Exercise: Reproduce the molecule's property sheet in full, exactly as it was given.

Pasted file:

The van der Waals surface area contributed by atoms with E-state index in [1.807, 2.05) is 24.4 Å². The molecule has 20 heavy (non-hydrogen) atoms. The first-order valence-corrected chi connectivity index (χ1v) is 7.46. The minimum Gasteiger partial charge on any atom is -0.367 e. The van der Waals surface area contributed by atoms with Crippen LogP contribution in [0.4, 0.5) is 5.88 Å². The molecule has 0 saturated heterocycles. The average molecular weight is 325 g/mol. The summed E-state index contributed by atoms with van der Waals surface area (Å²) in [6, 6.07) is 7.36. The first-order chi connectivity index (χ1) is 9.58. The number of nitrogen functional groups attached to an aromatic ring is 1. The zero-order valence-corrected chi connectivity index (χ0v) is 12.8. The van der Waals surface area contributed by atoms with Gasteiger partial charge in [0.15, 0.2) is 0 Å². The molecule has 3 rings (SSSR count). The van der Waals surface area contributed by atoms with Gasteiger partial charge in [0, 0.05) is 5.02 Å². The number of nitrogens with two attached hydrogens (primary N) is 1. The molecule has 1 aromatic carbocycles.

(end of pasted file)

The van der Waals surface area contributed by atoms with E-state index in [1.807, 2.05) is 24.4 Å². The molecule has 20 heavy (non-hydrogen) atoms. The first-order valence-corrected chi connectivity index (χ1v) is 7.46. The minimum Gasteiger partial charge on any atom is -0.367 e. The van der Waals surface area contributed by atoms with Crippen LogP contribution in [0.4, 0.5) is 5.88 Å². The molecule has 0 saturated heterocycles. The average molecular weight is 325 g/mol. The summed E-state index contributed by atoms with van der Waals surface area (Å²) in [6, 6.07) is 7.36. The first-order chi connectivity index (χ1) is 9.58. The number of nitrogen functional groups attached to an aromatic ring is 1. The zero-order valence-corrected chi connectivity index (χ0v) is 12.8. The van der Waals surface area contributed by atoms with Gasteiger partial charge in [0.15, 0.2) is 0 Å². The molecule has 3 rings (SSSR count). The van der Waals surface area contributed by atoms with Gasteiger partial charge in [0, 0.05) is 5.02 Å². The number of nitrogens with two attached hydrogens (primary N) is 1. The molecule has 1 aromatic carbocycles.